St Fagans War Memorial (Newbridge War Memorial)
The St Fagans war memorial was originally constructed at Caetwmpyn Park, Newbridge, south Wales and unveiled in 1936 to commemorate the 79 servicemen from that town who fell in the First World War.
The war memorial, made from Portland stone, has a bronze plate attached to its left side baring the names of the fallen from that conflict.
Subsequently, a second plaque was added to the right side of the war memorial. It bears the names of a further 37 local servicemen that fell in the Second World War.
Beneath the carved dates of the two world wars are inscribed:
At the going down of the sun and in the morning we will remember them.
Having been marred by mindless graffiti at its original location, the monument was cleaned and taken apart stone-by-stone in 1995. It was donated to the St Fagans National History of Wales Museum, leaving a new memorial garden in its wake.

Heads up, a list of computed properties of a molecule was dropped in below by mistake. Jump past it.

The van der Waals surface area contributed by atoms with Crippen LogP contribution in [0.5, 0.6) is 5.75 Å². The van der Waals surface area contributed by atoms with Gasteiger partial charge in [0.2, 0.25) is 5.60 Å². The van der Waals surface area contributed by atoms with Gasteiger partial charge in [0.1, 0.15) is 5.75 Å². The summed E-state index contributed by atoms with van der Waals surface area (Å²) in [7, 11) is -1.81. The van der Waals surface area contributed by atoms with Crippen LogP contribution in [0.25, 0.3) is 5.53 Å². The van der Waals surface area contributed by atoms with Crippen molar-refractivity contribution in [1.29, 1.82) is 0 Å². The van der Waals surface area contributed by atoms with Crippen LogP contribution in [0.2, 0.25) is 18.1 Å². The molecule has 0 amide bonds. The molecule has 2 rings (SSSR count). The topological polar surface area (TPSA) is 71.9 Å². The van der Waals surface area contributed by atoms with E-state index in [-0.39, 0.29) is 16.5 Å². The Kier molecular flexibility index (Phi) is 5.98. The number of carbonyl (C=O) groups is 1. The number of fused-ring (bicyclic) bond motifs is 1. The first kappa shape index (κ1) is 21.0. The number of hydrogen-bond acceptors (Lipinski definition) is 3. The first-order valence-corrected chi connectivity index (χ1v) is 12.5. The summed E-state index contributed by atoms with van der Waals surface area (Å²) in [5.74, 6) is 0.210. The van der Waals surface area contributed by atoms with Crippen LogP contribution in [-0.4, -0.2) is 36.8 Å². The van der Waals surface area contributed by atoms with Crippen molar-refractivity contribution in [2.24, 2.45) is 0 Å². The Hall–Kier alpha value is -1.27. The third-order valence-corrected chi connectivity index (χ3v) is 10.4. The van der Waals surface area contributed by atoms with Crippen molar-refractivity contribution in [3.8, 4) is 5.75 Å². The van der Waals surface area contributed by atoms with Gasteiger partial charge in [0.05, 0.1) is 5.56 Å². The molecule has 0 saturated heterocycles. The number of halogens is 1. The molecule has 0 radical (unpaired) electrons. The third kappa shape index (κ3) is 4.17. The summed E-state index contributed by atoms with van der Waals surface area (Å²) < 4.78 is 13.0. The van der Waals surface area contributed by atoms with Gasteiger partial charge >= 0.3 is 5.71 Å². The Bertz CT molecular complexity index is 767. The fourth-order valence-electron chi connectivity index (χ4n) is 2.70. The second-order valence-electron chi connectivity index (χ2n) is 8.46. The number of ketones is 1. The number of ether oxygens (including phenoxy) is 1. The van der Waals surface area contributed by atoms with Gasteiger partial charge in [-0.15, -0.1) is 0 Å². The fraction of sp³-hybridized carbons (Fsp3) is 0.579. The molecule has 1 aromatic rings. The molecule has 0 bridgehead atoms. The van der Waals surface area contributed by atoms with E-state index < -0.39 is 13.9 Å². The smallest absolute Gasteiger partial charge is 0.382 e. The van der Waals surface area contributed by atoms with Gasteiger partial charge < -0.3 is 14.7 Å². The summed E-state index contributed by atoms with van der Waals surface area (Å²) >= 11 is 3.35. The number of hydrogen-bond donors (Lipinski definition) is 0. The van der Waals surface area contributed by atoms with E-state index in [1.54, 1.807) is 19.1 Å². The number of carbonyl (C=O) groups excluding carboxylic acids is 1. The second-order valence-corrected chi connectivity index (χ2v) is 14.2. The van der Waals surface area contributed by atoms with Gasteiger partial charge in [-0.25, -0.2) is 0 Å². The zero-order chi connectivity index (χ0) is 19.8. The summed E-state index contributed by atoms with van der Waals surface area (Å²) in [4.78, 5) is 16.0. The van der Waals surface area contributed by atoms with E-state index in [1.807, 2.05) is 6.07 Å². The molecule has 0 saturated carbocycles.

The war memorial was rededicated on 19th October 1996 by his grace, the most reverend Alwyn Rice Jones, the Archbishop of Wales. Memorial services are held at the war memorial every year on Remembrance Sunday.
The Replacement Newbridge War Memorial
To replace the Caetwmpyn Park cenotaph, two bronze panels bearing similar detail as before were set into the wall of a small car park, adjacent to the police station in Meredith Terrace, Newbridge. The two plaques are separated with a plain cross and the same inscriptions appear in the stone-work above them.
Images of the New Newbridge War Memorial.
On the Great War plaque, the name of B. M. Evans has been corrected to list as E. M. Evans.
The Second World War plaque records an additional two names; W. Gardner of the Royal Tank Regiment and G. C. Whittaker of the R.A.F.
A further addition to this plaque is the name of G. J. Morgan, who was killed in Cyprus, 1956.